Blood group key to risk of heart disease
US researchers discover link between blood type AB and a heightened risk of coronary disease
By Jane McFadyen
Results from studies carried out on people in the United States indicate that people with blood groups A, B and AB are more likely to be at risk of heart disease than those with the most common blood type, O.
The team at Harvard University analyzed the findings of research on 62,000 women over 26 years, and one that tracked 27,400 men over 24 years.
Their work revealed that those with blood group O – which constitutes 45% of the US population – had the lowest incidence of coronary heart disease.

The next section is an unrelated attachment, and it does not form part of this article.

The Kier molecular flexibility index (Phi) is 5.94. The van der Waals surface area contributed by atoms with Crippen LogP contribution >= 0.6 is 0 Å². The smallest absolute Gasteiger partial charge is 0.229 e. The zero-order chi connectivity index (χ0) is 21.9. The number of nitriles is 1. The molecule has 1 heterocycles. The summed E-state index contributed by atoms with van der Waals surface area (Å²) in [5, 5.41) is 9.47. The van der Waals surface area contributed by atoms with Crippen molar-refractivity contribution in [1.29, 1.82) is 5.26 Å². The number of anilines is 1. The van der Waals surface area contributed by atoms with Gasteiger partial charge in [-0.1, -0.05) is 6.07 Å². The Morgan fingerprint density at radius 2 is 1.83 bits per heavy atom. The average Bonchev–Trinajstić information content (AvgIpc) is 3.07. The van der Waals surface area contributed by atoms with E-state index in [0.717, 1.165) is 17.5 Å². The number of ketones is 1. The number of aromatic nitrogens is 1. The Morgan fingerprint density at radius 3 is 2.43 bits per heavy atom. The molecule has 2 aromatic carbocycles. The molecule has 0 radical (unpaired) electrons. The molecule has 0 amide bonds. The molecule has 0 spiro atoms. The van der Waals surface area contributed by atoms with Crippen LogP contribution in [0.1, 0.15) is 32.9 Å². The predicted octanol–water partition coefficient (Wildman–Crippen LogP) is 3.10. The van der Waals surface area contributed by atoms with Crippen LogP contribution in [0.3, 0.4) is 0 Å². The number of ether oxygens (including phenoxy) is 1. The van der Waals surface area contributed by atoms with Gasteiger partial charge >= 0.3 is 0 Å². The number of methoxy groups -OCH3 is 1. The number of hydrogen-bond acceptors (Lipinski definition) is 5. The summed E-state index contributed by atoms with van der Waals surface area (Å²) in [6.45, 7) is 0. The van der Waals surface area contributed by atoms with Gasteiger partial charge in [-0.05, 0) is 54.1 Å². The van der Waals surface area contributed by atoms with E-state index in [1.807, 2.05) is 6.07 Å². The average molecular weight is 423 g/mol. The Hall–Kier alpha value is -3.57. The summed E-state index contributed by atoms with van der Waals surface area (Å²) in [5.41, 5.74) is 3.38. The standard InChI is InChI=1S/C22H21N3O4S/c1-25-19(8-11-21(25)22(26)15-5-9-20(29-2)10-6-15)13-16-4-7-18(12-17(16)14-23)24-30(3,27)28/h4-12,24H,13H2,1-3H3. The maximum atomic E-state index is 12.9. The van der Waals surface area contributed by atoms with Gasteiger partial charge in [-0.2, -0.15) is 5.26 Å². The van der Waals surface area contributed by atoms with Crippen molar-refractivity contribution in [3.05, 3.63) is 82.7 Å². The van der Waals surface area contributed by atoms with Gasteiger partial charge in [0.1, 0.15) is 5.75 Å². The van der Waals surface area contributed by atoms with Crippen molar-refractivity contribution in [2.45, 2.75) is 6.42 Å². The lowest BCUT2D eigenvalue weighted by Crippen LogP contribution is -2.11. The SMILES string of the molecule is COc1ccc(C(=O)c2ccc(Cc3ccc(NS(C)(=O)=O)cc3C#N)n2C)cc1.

In ascending order, people with type A are 5% more likely to suffer heart disease; type B 11% more likely; and the most at-risk group is AB with a 23% greater chance of coronary disease.
The researchers have not yet uncovered the reason behind these findings, however, they are keen to suggest that knowing one’s degree of risk can help individuals modify their lifestyles to reduce the chance of heart problems.
The findings may also correlate to the current knowledge that type A people are also more prone to a certain type of cholesterol.
Participants in the trials were mostly Caucasian, and further research would be required to see if the results are the same across all ethnicities.